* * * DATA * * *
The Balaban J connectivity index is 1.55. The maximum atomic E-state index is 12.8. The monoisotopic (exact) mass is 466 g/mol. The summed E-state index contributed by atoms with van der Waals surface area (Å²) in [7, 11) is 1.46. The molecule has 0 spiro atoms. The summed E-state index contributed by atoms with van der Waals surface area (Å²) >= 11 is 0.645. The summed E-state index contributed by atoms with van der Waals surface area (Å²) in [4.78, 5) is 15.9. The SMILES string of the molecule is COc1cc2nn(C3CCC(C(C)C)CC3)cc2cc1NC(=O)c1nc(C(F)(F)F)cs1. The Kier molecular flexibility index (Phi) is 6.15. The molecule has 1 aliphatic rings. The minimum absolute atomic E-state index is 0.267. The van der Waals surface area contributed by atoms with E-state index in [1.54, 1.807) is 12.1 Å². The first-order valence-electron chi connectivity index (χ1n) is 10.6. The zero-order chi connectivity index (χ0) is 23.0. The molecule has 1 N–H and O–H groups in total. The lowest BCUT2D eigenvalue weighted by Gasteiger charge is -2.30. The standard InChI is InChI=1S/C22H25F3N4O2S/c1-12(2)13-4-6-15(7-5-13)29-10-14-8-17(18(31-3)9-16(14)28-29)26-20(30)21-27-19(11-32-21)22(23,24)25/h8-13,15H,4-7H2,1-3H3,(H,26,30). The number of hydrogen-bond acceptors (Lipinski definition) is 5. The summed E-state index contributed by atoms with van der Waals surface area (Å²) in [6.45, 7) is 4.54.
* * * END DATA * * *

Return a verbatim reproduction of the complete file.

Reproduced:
The Balaban J connectivity index is 1.55. The maximum atomic E-state index is 12.8. The monoisotopic (exact) mass is 466 g/mol. The summed E-state index contributed by atoms with van der Waals surface area (Å²) in [7, 11) is 1.46. The molecule has 0 spiro atoms. The summed E-state index contributed by atoms with van der Waals surface area (Å²) >= 11 is 0.645. The summed E-state index contributed by atoms with van der Waals surface area (Å²) in [4.78, 5) is 15.9. The SMILES string of the molecule is COc1cc2nn(C3CCC(C(C)C)CC3)cc2cc1NC(=O)c1nc(C(F)(F)F)cs1. The Kier molecular flexibility index (Phi) is 6.15. The molecule has 1 aliphatic rings. The minimum absolute atomic E-state index is 0.267. The van der Waals surface area contributed by atoms with E-state index in [1.54, 1.807) is 12.1 Å². The first-order valence-electron chi connectivity index (χ1n) is 10.6. The zero-order chi connectivity index (χ0) is 23.0. The molecule has 1 N–H and O–H groups in total. The lowest BCUT2D eigenvalue weighted by Gasteiger charge is -2.30. The standard InChI is InChI=1S/C22H25F3N4O2S/c1-12(2)13-4-6-15(7-5-13)29-10-14-8-17(18(31-3)9-16(14)28-29)26-20(30)21-27-19(11-32-21)22(23,24)25/h8-13,15H,4-7H2,1-3H3,(H,26,30). The number of hydrogen-bond acceptors (Lipinski definition) is 5. The summed E-state index contributed by atoms with van der Waals surface area (Å²) in [6.45, 7) is 4.54.